John Prentice is a photographer for our television show and has a passion for cars! He noticed a substantial lack of "car geek content" on our site and decided to do something about it. So every now and then he will share his Diaries of a Car Geek...share with the auto-nerds in your life!
“It pulls to the right when it’s cold,” said Siegfried Linke as I drove his 1957 Mercedes-Benz 300SL Gullwing out of the driveway and onto a windy backroad. The steering was crisp and light, and aside from the finicky turn signal stalk, driving this priceless antique felt astonishingly driving like a modern car. Saying this Mercedes was “ahead of its time” is an understatement.
“Ok, it’s warm, give it some gas!” With my foot to the floor, the three-liter straight-six snarled to the top of second gear. A quick change to third and soon we were going fast enough to evoke images of Sterling Moss rocketing through an Italian village in the ’55 Mille Miglia. With a cheer from the crowd (in my head), we entered a series of S-bends. Under load, the Gullwing’s sixty-year-old suspension feels like a mixture of cotton balls and granite, comfortable yet solid. We exited the corner and the smile on my face widened from ear to ear.
This car is a living legend.
Siegfried laughed with me. This Gullwing is one of about two dozen 300SLs he has owned over the years, and he isn’t an oil baron or hedge fund manager. He’s a blue-collar guy who, through years of blood, sweat and lots of elbow grease, has become one of the most notable Mercedes-Benz gurus in the world. His colorful story starts in post-war Germany, when he was a young man who needed a job.
“In 1954/55 in Germany in order to get a job, you had to apply as an apprentice… I thought Mercedes had the broadest apprenticeship program… and this is where I wanted to start” said Linke.
“Then, I decided to come to America. My sister was living in Gig Harbor, and I sent a letter to her saying ‘why don’t you see if there is a Mercedes-Benz franchise, maybe I can get a job,’ because I did not have any money.”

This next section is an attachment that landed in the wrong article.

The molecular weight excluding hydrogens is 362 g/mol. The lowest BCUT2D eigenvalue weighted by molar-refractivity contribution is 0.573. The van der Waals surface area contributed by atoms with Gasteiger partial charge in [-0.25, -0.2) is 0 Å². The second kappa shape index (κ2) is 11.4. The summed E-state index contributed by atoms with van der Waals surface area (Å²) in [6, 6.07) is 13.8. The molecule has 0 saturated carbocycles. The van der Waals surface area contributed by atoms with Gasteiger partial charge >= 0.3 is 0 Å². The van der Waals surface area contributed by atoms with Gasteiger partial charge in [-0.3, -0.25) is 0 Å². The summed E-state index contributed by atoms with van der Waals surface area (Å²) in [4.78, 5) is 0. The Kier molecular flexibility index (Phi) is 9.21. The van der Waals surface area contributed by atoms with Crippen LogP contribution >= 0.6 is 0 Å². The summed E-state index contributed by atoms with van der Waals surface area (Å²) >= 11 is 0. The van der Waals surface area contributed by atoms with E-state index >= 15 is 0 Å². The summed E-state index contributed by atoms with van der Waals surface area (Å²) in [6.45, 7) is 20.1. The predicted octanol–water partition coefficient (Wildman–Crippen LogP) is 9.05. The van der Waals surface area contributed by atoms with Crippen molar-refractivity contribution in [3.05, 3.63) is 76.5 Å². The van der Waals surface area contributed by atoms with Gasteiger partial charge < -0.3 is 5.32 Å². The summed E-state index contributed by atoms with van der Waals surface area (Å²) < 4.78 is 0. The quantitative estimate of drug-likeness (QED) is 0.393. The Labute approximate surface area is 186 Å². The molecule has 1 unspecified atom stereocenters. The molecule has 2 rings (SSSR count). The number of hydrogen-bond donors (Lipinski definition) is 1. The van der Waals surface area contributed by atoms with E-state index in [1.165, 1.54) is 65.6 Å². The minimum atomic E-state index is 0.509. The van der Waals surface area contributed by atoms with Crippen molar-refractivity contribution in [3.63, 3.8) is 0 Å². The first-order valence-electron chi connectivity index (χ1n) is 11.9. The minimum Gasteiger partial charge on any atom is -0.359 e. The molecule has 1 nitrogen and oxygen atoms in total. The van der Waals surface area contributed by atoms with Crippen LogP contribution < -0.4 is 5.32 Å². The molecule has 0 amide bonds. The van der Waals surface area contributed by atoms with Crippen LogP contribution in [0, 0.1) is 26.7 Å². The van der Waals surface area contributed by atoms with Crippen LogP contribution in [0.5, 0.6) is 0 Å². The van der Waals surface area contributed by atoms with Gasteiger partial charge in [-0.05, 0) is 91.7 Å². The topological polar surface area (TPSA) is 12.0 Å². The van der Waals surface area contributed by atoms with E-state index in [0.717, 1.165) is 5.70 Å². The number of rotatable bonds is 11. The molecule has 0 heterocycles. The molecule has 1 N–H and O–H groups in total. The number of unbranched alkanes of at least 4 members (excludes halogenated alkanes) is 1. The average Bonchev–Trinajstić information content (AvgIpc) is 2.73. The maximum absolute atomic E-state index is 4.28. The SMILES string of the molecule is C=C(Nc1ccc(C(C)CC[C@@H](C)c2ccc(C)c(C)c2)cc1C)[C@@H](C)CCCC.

Soon after, the young Mercedes mechanic had a job in Seattle. Now, he just needed to get there.
“I was racing bicycles all over Europe at the time, won the German championship, state championship, and I decided I’d take a bicycle from New York to Seattle.”
When the S.S. America docked in New York with Siegfried and his bicycle onboard, the newspaper photographers were waiting. They followed him about 3,000 miles across the great plains, through snow storms and over mountains to his sister’s home in Gig Harbor. Siegfried says the whole journey took about two weeks because he “wasn’t going for speed” he wanted to enjoy the scenery along the way.
In 1956, after a few years of wrenching as a Mercedes mechanic at the dealer and later at his own shop European Motors at 5th and Broad Street in Seattle, Linke says he was given an opportunity he couldn’t refuse. A customer if his had grown tired of his Mercedes Gullwing, and decided to sell it. Asking price? $4,000.
“I went to my bank and I asked my banker, ‘I want to borrow $4000,” Said Linke. “He says to me what you want to do with it, I said I want to buy a 300SL Gullwing. He says if I give you the money, how you plan on paying it back. I said I don’t know.”
But, somehow, it worked. The young mechanic convinced his banker to give him the $4000 (about $35,000 today) to buy a used Mercedes sports car with no plan for paying it back. Pure. Magic.
Since then, he’s always had a 300SL in his driveway.
Today, Siegfried is not only a legendary Seattle mechanic but a judge at the Pebble Beach Concours d’Elegance, on a “first name basis” with the foremost Mercedes experts on Earth. He sold his shop about 20 years ago and claims to be retired but his wife says he still spends most of his time in the garage, tinkering with rare Mercedes, just as he’s done for the past 60 years.
“I started at Mercedes-Benz and that has been my life.”